Continuing with the theme of banned perfume advertisements, in 2011 Marc Jacobs (Coty UK Ltd.) fell foul of the Advertising Standards Authority with their ad for Oh, Lola! featuring the then 17 year old Dakota Fanning. The ASA judged the image ‘irresponsible’ for ‘sexualis[ing] a child’. The authority explained that, in their view Fanning ‘looked under the age of 16’ and that ‘the length of her dress, her leg and the position of the perfume bottle drew attention to her sexuality’. On this basis, it was ruled the advert must not appear again in its current form.
Although the ASA only received four complaints in respect to the image (a far cry from the 900 complaints received in connection with YSL’s infamous Opium ad), its publication effectively coincided with the Bailey Review’s – a report commissioned by the government that sought to address the commercialisation and sexualisation of childhood. A key recommendation of the review - and one that conceivably had a direct bearing on the ASA’s ruling - was that in all types of advertising regulation, a person under the age of 16 be defined as a child. That the ASA has shown itself less concerned with models’ actual ages than whether they appear to be under 16 displays a commitment to holding advertisers to the spirit of the code rather than the mere letter.
Addressing the ASA’s criticisms, Coty UK apparently conceded the placement of the oversized flacon between the model’s thighs was provoking. They did not however, believe the styling of the ad suggested the model was underage nor that it was inappropriately sexualising.
Coty, of course, needed only to respond to the points raised by the advertising authority and their account holds no surprises. What is unexpected however, is that in summing their case the ASA made no reference to the perfume’s name nor the advert’s overall aesthetic:
Oh, Lola! is, on the one hand a play on words, simultaneously punning eau and oh la la! On the other hand, it carries strong associations with Nabokov’s tale of Dolores Haze, AKA Lo, Lola, Lolita. Unlike Penhaligon’s who put themselves in the uncomfortable position of denying their perfume Tralala bore any connection with the identically named character in Hubert Selby Jr.’s controversial novel Last Exit to Brooklyn (thereby contradicting earlier claims made by Meadham Kirchhoff), Marc Jacobs was unambiguous on the literary inspiration for Oh, Lola! Speaking to the latter’s connection with its predecessor, Lola (Marc Jacobs, 2009), the designer explained ‘This Lola is more of a Lolita than a Lola, but we weren’t going to call the fragrance Lolita. Lola is more seductive; Oh, Lola is sensual, but she’s sweeter’ (Jacobs, quoted in WWD June 2011). In a discussion centered on the sexualisation of a minor in a perfume advert, it is surely germane that the perfume’s namegiver is virtually synonymous with paedophilia.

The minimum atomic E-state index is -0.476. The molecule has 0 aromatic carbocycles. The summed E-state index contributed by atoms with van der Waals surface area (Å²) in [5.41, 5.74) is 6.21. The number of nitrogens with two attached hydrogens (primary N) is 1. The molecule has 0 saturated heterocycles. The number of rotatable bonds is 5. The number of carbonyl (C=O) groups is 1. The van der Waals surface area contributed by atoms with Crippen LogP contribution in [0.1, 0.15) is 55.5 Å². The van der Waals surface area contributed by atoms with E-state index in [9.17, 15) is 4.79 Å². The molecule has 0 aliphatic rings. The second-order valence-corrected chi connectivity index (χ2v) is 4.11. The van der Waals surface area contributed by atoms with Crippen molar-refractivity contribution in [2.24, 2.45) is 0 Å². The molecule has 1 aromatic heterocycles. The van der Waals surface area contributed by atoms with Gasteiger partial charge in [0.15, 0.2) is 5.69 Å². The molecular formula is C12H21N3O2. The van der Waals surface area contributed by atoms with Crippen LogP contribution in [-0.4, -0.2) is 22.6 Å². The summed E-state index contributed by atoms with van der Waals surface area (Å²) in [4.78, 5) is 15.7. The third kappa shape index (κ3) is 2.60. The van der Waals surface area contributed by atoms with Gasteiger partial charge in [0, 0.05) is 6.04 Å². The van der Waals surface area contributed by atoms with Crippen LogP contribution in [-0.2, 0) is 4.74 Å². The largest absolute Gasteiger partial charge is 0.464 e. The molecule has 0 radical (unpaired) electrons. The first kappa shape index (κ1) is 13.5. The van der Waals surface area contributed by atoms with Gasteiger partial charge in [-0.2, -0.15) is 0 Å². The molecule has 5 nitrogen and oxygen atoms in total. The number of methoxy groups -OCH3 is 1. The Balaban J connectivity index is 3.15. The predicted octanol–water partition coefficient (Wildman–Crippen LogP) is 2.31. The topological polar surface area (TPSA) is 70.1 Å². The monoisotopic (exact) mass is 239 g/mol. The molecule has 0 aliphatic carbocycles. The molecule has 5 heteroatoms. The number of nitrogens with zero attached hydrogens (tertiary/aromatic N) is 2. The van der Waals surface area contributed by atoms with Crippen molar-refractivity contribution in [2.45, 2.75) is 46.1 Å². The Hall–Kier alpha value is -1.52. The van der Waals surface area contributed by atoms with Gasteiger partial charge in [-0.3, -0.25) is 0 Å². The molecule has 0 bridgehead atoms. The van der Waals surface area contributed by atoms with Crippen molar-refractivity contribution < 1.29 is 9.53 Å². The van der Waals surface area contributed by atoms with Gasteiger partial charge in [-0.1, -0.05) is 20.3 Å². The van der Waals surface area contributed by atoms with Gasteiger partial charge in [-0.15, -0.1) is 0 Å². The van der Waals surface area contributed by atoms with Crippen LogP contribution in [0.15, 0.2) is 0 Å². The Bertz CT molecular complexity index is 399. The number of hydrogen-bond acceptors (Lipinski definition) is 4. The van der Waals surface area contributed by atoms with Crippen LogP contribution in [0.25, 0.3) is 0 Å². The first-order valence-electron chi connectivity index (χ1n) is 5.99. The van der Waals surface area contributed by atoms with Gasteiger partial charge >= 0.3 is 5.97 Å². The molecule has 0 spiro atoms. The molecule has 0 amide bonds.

But beyond the model’s apparent age, her attire, the way she holds the bottle or even the fragrance’s name, it is the advert’s retro aesthetic that holds the real key to its unsettling power. Much like American Apparel’s 2012 ad that was banned on identical grounds, the image coopts the faux-laroid trend popularised on social media with its grainy texture, saturated colours, heavy shadow and solid white frame.
(Read the ASA's ruling here)
A good deal has been written about the popularity of vintage-style filters and we needn’t try too hard to guess what this desire to impose a false sense of history on photos through analogue simulation says about our relation to digital technology. The effect though of these temporally dislocated images is haunting; haunting in the Derridean sense that the ontology of the hic et nunc is challenged by the presence/absence of spectral figures that are out of time and out of place.
We’re invited to view the photo of Fanning as an authentic object, an objet trouvé even, such as might have lain undisturbed for decades in some dusty shoebox. Striving for candor, Juergen Teller’s photograph rejects the sort of amnesic nostalgia invoked by most faux-vintage snaps. Its problematic however, inheres in the fact that it uses this as a cover for sentimentality towards abuses of the worst kind.